Last week news broke that Ian Hutchinson is set to join Honda’s road racing squad for the 2018 season.
While it’s yet to be officially confirmed – Honda will be unable to announce the news until Hutchinson’s contract with BMW ends at some point this month – MCN understands that deal is now done with Hutchy joining Lee Johnston (who is still to be confirmed) in the Louth-based factory squad. But will this new line-up be enough to see Honda recover from a difficult 2017 season?
There’s no skirting around the facts, Honda’s roads campaign couldn’t have gone much worse this year.
23-time TT winner John McGuinness was thrown from his CBR1000RR Fireblade following a fault with the bike’s ECU causing the machine to accelerate as tipped in to the North West 200’s scarily-fast Primrose Hill corner.
McGuinness sustained a badly broken leg in the incident, ruling him out of the remainder of the year’s action and leaving him in doubt for 2018.
Their other rider, TT racer turned TV star Guy Martin would also suffer a horrendous season as he returned to racing after a year out.
Struggling with the all-new bike, Martin was underwhelmingly slow ahead of the TT, where he’d go on to not even complete a lap of racing aboard the Fireblade after a crash at Doran’s bend on the first lap of the Superbike race – a crash purportedly caused by a false neutral. Afterwards Martin slammed the bike, calling it a ‘Jonah’ in an interview with ITV’s Craig Doyle, claiming whatever they did ‘it would never be right’.
With that in mind, it’s fair to say Hutchinson’s decision to part company with the Tyco BMW team with whom he’s won three TT races in the last two years to move to the struggling Honda squad is a bold one to say the least.
However, while the 2017 Fireblade struggled in some areas of competition – including the Superbike World Championship – the machine was quick elsewhere. Despite a difficult start to the year, Dan Linfoot took the new blade to two victories in the British Superbike championship while his team-mate Jason O’Halloran made the series’ top six championship shootout.
Honda’s World Endurance team, which is run alongside the roads effort, finished on the podium with the new Fireblade in the gruelling Bol d’Or 24-hour race and the Eight Hours of Slovakia Ring in the Endurance World Championship.
While there’s no doubt the new bike in race-trim had experienced some issues, it also showed potential in its debut season.
Despite the tough year, Honda’s determined Louth-based squad are clearly not giving up and signing a top TT star is exactly what they need if they’re to get back on track.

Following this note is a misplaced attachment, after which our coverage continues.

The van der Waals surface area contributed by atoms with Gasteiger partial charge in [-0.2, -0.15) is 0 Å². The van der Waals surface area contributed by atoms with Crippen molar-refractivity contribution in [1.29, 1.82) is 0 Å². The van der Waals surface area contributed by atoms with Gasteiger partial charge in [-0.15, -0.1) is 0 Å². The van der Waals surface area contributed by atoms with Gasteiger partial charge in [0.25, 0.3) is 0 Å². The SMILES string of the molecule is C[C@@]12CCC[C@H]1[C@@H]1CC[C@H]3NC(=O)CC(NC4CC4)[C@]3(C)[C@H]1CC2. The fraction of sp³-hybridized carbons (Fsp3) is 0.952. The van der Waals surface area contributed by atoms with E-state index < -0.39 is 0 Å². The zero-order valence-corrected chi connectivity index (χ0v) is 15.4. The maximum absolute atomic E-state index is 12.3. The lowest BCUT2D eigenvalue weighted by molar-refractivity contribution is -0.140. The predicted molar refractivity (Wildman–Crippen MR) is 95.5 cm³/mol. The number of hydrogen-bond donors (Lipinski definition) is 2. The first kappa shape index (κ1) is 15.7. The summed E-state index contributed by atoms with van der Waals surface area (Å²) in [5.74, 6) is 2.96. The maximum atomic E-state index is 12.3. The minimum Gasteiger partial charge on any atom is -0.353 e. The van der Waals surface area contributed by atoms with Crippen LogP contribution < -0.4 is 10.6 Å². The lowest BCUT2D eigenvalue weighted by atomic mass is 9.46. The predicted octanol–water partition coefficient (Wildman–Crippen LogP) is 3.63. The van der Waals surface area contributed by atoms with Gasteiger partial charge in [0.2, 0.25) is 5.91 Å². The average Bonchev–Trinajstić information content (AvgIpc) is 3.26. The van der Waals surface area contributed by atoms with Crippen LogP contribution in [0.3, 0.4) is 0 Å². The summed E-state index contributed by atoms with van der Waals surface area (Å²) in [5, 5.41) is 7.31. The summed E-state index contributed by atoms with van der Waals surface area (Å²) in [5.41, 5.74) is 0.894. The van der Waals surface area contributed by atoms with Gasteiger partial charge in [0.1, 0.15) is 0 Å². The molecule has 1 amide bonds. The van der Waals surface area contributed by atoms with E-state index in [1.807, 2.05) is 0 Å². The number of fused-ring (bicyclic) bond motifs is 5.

With McGuinness out of the equation (even he doesn’t know if he’ll return to the roads on a full-blown superbike in the future), there are only two or three names you’d look to sign if you want to stand on the top step at the TT.
At present Hutchinson is the second fastest rider of all time around the TT course and is the third most successful solo rider in the event’s history with 16 mountain course wins (behind just Joey Dunlop and John McGuinness).
The Fireblade’s improvement on short circuits towards the end of the year, as well as further steps made by both BSB and WSB teams testing in Jerez two weeks ago, will no doubt help the roads squad. The BSB boys tested a more powerful but more manageable engine in Spain, while both squads also made steps with the aerodynamic efficiency of the bike - an area which both McGuinness and Martin had criticised - towards the end of the year with revised, aerodynamic race bodywork already on the way.
One thing Honda have always done well is testing. Their usually-extensive programme was hampered badly this year by the late arrival of the 2017 bikes, but it’ll be full steam ahead next year with tests at both Monteblanco in Spain and Castle Combe. While Hutchinson’s fitness for the first test in Spain might be in doubt, his new team-mate Lee Johnston will be able to ride.
Finally, wanting to keep some consistency for 2018 the Japanese giant has reportedly convinced former race boss Neil Tuxworth, who officially retired from his role in August this year, to return in an advisory capacity for next year’s North West 200 and Isle of Man TT.
While Tuxworth’s ruthlessness made him somewhat of a marmite character on the racing scene, his contribution towards Honda becoming the most successful manufacturer in TT history cannot be questioned.
That, combined with an extensive testing schedule ahead of the season’s start, the progress with the Fireblade seen by other Honda teams around the globe and Hutchinson’s talent, if he’s fully fit, could see the Bingley Bullet take Honda back to the sharp end in 2018.
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